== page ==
8 Replies Latest reply on Dec 18, 2009 5:13 AM by Mircea Markus

    How to prevent TimeoutException?

    Nicolas Filotto Novice

      Hi,

      We implemented our own CacheLoader (on JBC v 3.2.0 GA) and after our first test with a lot of concurrent writes (100 Threads), we got several TimeoutException (timeout as been set to 10 sec) which probably means that we have deadlocks. So my question is the following What are the best practices to prevent TimeoutException/deadlocks?

      NB: I already increased the concurrency level, we got much less TimeoutException but we still get some.

      Thank you in advance,
      BR,
      Nicolas Filotto

        • 1. Re: How to prevent TimeoutException?
          Galder Zamarreño Master

          As indicated in the documentation, JBoss Cache uses lock stripping by default and you can control the shared pool of locks by tweaking the concurrency level, as you already did. However, lock striping, under certain circumstances, can lead to deadlocks as indicated in https://jira.jboss.org/jira/browse/JBCACHE-1494. So, something good to try is to run your benchmark with:

          <locking .... useLockStriping="false" />

          More generally, debugging TimeoutExceptions involves generally producing some thread dumps when these are reported. The idea here is finding out which other thread might be holding that particular lock and see whether it's hanged or waiting for something else and see if that other resource can be tweaked accordingly.

          Tools like JVisualVM (part of the jdk) can both generate and analyse thread dumps, otherwise you can use the rudimentary kill -3 or equivalent method and use standalone tools like to inspect them, i.e.:
          - TDA (https://tda.dev.java.net/)
          - or Samurai (http://yusuke.homeip.net/samurai/en/index.html)

          Other tips to get around TimeoutExceptions include reducing the transactional scope of the operation that is holding the lock. That way, the time the lock is held is reduced and hence it's released earlier. Reducing the transactional scope can be achieved by either moving some operations out of the transaction or finding more efficient ways to do what is being done within the transaction.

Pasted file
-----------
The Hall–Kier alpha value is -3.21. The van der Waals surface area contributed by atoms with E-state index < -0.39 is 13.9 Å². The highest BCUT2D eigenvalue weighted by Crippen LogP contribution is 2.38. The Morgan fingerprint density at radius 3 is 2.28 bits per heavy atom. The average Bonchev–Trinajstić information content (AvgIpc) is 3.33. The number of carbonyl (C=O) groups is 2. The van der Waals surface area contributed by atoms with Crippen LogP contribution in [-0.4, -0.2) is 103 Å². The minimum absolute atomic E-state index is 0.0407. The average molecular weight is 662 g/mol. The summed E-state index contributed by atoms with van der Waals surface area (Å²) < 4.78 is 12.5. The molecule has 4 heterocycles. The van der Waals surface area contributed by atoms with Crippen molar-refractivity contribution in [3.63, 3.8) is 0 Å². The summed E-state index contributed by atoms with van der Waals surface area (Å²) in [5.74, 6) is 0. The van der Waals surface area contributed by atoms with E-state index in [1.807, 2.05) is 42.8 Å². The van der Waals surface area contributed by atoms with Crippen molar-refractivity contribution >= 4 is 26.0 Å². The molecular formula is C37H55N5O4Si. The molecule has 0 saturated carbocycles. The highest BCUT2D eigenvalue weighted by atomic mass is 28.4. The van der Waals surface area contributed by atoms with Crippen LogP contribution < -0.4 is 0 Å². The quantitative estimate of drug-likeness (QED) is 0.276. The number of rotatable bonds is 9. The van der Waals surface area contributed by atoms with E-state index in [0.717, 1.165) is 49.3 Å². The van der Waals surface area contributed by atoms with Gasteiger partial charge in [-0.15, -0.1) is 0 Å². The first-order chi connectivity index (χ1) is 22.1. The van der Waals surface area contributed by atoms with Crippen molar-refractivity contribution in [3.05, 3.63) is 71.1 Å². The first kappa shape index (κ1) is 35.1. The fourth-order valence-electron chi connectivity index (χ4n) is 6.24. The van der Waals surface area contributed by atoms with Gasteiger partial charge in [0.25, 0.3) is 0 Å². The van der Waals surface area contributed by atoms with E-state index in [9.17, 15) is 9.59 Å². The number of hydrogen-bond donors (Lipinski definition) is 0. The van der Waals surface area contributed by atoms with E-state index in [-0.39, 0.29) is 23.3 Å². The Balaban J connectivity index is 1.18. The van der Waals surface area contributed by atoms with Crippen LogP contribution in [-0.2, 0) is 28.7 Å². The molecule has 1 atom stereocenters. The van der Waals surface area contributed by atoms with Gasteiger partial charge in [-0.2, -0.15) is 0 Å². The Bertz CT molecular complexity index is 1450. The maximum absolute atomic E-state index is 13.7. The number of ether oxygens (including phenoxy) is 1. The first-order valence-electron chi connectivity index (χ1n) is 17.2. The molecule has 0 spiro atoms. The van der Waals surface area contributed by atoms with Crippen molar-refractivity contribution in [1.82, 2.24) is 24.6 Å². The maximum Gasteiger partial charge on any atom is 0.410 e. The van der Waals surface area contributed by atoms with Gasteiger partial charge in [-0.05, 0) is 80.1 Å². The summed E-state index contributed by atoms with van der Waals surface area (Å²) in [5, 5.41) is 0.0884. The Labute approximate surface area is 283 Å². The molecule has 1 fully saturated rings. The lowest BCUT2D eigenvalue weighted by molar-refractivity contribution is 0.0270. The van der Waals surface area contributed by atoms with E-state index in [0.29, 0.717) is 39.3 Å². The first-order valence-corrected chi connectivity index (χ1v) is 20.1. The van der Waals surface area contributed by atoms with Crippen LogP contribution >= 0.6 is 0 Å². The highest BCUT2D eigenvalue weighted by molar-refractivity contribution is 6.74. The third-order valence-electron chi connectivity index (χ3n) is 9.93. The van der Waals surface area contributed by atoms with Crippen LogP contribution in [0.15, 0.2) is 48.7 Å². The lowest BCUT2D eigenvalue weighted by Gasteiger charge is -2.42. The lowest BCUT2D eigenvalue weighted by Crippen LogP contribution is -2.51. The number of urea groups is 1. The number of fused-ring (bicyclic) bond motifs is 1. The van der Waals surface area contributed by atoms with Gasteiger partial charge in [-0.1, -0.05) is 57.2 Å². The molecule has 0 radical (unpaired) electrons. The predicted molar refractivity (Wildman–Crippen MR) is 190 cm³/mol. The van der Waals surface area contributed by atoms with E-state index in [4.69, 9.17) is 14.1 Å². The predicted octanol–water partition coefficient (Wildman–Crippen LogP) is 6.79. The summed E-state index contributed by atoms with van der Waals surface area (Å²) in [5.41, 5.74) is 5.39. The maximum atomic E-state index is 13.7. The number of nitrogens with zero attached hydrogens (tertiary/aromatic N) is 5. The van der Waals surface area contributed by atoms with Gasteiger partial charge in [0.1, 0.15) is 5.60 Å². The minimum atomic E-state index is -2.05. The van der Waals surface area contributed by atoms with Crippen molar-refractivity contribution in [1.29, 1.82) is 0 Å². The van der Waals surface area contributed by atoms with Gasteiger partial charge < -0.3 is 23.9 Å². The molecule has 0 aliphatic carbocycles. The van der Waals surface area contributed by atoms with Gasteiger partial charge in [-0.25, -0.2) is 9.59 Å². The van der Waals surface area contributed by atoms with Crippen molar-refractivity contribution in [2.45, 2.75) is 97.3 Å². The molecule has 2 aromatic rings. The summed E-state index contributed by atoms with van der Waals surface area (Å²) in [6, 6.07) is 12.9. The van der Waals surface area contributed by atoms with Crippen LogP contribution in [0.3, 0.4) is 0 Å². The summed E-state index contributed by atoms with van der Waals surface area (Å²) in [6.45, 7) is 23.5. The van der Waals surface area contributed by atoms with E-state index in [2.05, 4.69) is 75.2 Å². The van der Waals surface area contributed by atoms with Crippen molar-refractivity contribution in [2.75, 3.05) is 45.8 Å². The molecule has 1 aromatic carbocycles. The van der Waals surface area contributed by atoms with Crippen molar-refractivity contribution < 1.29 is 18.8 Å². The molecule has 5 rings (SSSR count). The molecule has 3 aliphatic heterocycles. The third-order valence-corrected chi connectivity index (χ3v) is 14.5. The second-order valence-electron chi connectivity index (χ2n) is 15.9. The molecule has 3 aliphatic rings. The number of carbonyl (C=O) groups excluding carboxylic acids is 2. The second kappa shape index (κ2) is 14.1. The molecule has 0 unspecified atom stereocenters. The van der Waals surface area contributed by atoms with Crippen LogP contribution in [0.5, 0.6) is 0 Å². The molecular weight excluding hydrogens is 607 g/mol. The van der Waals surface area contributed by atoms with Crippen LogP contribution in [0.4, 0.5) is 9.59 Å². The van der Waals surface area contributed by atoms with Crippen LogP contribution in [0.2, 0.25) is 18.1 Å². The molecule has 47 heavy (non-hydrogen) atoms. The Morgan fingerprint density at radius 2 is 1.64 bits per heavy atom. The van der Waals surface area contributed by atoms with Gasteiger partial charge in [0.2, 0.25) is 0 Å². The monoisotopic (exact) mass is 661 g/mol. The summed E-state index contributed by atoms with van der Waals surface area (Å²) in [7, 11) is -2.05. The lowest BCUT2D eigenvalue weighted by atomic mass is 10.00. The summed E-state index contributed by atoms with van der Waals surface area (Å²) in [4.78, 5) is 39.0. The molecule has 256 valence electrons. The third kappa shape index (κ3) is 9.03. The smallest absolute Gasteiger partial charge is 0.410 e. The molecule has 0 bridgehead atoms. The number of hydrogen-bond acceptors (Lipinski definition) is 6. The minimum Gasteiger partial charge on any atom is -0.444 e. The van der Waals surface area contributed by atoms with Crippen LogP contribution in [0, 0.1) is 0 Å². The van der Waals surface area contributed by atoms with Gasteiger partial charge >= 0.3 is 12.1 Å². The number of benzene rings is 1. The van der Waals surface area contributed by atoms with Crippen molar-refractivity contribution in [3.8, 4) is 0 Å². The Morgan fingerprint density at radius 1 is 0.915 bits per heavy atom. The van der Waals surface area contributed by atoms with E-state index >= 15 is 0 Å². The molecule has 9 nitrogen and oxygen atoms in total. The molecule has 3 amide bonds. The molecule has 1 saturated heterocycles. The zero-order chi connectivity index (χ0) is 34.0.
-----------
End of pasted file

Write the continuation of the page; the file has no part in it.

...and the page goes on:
Sometimes these TimeoutException can hide behind memory issues that produce long garbage collection periods. Turning on garbage collection logging (http://www.jboss.org/community/docs/DOC-12451) can help visualise whether there are noticeable stoppages. Turning on VM parameters can sometimes help reduce the stoppages which in turn increases speed of operation and consequently reduces TimeoutException occurrences.

          • 2. Re: How to prevent TimeoutException?
            Nicolas Filotto Novice

            Hi Galder,

             

            Maybe the best way to get rid of TimeoutException is to avoid to use a CacheLoader behind a JBC instance, since database access and data replication create a latency that could cause TimeoutException. If I use JBC to replicate my data over my cluster and I manage myself the data storage (i.e. I use JBC without a CacheLoader), would it help to prevent the TimeoutException or for you TimeoutException are probably due to JBC misuse?

             

            Thank you for your answer,

            BR,

            Nicolas

            • 3. Re: How to prevent TimeoutException?
              Mircea Markus Master
              Are you using transactions? If yes, one way that would make you avoid deadlocks is to order the fqns you access in a transaction (if possible). This might reduce the deadlocks drastically.
              • 4. Re: How to prevent TimeoutException?
                Nicolas Filotto Novice

                Actually we don't use explicit transaction up to now, we use invocation batching. Will it change something if we use explicitly a transaction?

                • 5. Re: How to prevent TimeoutException?
                  Mircea Markus Master
                  This approach (ordering of fqn) should be also helpful for invocation batching. If it is possible to order your fqn l(lexycographically, for e.g.) in the batch there should/might be much smaller number of deadlocks.
                  • 6. Re: How to prevent TimeoutException?
                    Nicolas Filotto Novice
                    This is indeed a good approach to use "lock ordering" to avoid deadlocks, I definitively keep that in mind thanks. However, the code is quite complex so it is not always possible to apply this tip, so do you agree with me if I say that I should get less TimeoutException (deadlocks), if I get rid of the CacheLoader behind the JBC instance since I will have less latency so I will release the locks quicker which means that I reduce the window during which I can get deadlocks. Do you agree with that?